Black Darfurians who were able to escape their villages to seek refuge have ended up in squalid, sprawling, understaffed camps plagued by disease, lack of shade, lack of water, and few medical supplies. Although a number of aid organizations such as the Red Cross are trying to provide more staffers and supplies, the surrounding areas are too dangerous. Janjaweed periodically attack these camps, and patrolling SLA forces are accused of killing a handful of aid workers and African Union (AU) peacekeeping forces and constantly skirmish with government supporters.2 Also, in addition to two large aid organizations pulling out, Khartoum has consistently hampered the process of allowing more workers in by beaurocratic and administrative red tape.2 Unfortunately, this means that even if Darfurian refugees escape the hails of bullets and fires of the Janjaweed, they could very well die in camps.

Another issue that has drawn ire from the international community is the crossing of state lines by Janjaweed and Sudanese military forces. Neighboring Chad, already dealing with the influx of thousands of possessionless, starving Darfurians, has had to engage Sudanese military and Janjaweed forces who have pursued refugees over the border. There have been a handful of deadly firefights after the Sudanese violated Chad’s borders.3 These events have stirred up outrage because it is obvious that these forces have orders to pursue refugees at any cost, even if it means crossing another country’s borders and engaging its soldiers.5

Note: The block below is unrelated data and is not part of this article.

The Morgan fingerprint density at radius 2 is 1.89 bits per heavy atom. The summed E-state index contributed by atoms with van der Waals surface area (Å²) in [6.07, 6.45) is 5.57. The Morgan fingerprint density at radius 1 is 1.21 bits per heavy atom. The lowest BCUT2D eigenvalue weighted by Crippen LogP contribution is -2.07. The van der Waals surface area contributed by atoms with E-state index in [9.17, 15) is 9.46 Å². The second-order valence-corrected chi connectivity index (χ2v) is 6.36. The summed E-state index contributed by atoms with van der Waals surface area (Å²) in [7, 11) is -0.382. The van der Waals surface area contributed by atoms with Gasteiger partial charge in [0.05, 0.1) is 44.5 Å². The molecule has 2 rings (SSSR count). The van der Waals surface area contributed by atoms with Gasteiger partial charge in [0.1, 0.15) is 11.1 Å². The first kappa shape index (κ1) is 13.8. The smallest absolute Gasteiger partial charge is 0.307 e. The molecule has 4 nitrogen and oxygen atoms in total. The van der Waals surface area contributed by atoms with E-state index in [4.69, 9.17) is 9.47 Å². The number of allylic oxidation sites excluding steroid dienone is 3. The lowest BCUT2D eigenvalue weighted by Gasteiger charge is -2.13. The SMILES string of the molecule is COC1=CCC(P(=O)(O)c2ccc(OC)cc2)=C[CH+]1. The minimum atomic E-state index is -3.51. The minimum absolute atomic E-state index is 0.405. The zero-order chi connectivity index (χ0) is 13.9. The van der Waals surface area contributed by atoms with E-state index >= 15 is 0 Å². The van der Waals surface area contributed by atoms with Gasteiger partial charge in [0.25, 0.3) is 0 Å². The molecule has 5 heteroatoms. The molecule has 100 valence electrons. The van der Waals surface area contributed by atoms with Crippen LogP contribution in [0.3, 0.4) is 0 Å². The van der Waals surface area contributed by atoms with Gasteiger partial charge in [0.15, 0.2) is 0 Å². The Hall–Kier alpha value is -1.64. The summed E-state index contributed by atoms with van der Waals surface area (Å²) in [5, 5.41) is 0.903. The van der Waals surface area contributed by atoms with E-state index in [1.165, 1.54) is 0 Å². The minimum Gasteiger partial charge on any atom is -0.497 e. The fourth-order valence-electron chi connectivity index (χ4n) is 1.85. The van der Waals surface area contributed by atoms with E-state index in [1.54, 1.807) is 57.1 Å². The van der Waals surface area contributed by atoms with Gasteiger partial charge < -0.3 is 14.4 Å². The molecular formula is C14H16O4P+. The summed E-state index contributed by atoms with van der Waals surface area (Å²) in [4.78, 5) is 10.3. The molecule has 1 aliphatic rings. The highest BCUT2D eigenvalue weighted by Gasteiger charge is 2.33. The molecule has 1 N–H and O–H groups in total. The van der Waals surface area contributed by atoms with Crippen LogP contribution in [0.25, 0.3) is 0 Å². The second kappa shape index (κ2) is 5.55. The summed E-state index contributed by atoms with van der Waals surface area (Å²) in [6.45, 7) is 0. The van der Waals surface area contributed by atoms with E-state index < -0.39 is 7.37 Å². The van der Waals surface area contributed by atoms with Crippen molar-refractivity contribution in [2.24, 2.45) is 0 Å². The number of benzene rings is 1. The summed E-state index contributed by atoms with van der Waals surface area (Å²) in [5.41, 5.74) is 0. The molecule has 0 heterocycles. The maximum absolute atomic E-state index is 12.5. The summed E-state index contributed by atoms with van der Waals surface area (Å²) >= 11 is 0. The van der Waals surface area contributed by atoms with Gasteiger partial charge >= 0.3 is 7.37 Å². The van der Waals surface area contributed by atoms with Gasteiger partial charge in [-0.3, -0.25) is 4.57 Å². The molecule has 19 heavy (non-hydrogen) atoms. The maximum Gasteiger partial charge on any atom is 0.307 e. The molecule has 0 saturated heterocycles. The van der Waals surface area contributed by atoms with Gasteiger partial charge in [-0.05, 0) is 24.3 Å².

The crisis in Darfur is approaching year four, and it appears that there are no signs of it being over anytime soon. Despite international condemnation by the US, the UN, and countless other nations, The Sudanese military and Janjaweed are still systematically ridding the land of non-Arab villagers. There is no evident solution. Khartoum has consistently refused to admit a large UN peacekeeping force, and under-funded AU troops have been ineffective at best in quelling the killing and displacement of so many people. Sudan has created a major humanitarian crisis, and its government appears unwilling to help fix it, but instead is consciously enabling a genocide to persist.



Sources/Footnotes

[1] “UN rights unit calls Darfur bombardments ‘indiscriminate and inappropriate’”. No Author. United Nations Offficial Website. May 11, 2007. http://www.un.org/apps/news/story.asp?NewsID=22526&Cr=sudan&Cr1=
[2] Darfur's Aid Groups on the Front Lines. (2007, March 12). Christian Science Monitor,
[3] (2007). Sudan. Retrieved May 16, 2007, from CIA World Factbook Web site: https://www.cia.gov/library/publications/the-world-factbook/geos/su.html
[4] Plaut, Martin (2007). Who Are Sudan's Darfur Rebels?. Retrieved May 16, 2007, from BBC Web site: http://news.bbc.co.uk/2/hi/africa/3702242.stm
[5] Flint, J, & De Waal, A (2006). Darfur: A Short History of a Long War.New York: Zed Books.
[6] Gerard, Prunier (2006). Darfur: The Ambiguous Genocide. Ithaca, New York: Cornell University Press.
[7] Baldauf, Scott (2007 April 13). Now, See Darfur Crisis For Yourself. Christian Science Monitor,